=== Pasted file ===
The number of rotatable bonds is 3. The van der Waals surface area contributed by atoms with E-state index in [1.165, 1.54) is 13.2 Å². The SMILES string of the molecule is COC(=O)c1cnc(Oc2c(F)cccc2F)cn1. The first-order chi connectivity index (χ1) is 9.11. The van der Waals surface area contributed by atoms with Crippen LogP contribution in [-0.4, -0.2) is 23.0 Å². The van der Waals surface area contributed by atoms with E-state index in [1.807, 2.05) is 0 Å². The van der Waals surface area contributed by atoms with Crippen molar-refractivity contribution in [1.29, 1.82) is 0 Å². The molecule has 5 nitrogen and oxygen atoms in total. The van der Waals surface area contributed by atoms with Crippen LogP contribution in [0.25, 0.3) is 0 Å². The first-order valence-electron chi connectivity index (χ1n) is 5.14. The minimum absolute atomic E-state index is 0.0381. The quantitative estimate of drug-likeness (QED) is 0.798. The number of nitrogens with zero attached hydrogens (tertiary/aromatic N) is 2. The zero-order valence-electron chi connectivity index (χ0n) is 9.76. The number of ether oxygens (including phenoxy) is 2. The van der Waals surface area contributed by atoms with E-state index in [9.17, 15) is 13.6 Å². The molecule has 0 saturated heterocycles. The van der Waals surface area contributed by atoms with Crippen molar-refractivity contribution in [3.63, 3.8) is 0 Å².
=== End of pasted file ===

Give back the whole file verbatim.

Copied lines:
The number of rotatable bonds is 3. The van der Waals surface area contributed by atoms with E-state index in [1.165, 1.54) is 13.2 Å². The SMILES string of the molecule is COC(=O)c1cnc(Oc2c(F)cccc2F)cn1. The first-order chi connectivity index (χ1) is 9.11. The van der Waals surface area contributed by atoms with Crippen LogP contribution in [-0.4, -0.2) is 23.0 Å². The van der Waals surface area contributed by atoms with E-state index in [1.807, 2.05) is 0 Å². The van der Waals surface area contributed by atoms with Crippen molar-refractivity contribution in [1.29, 1.82) is 0 Å². The molecule has 5 nitrogen and oxygen atoms in total. The van der Waals surface area contributed by atoms with Crippen LogP contribution in [0.25, 0.3) is 0 Å². The first-order valence-electron chi connectivity index (χ1n) is 5.14. The minimum absolute atomic E-state index is 0.0381. The quantitative estimate of drug-likeness (QED) is 0.798. The number of nitrogens with zero attached hydrogens (tertiary/aromatic N) is 2. The zero-order valence-electron chi connectivity index (χ0n) is 9.76. The number of ether oxygens (including phenoxy) is 2. The van der Waals surface area contributed by atoms with E-state index in [9.17, 15) is 13.6 Å². The molecule has 0 saturated heterocycles. The van der Waals surface area contributed by atoms with Crippen molar-refractivity contribution in [3.63, 3.8) is 0 Å².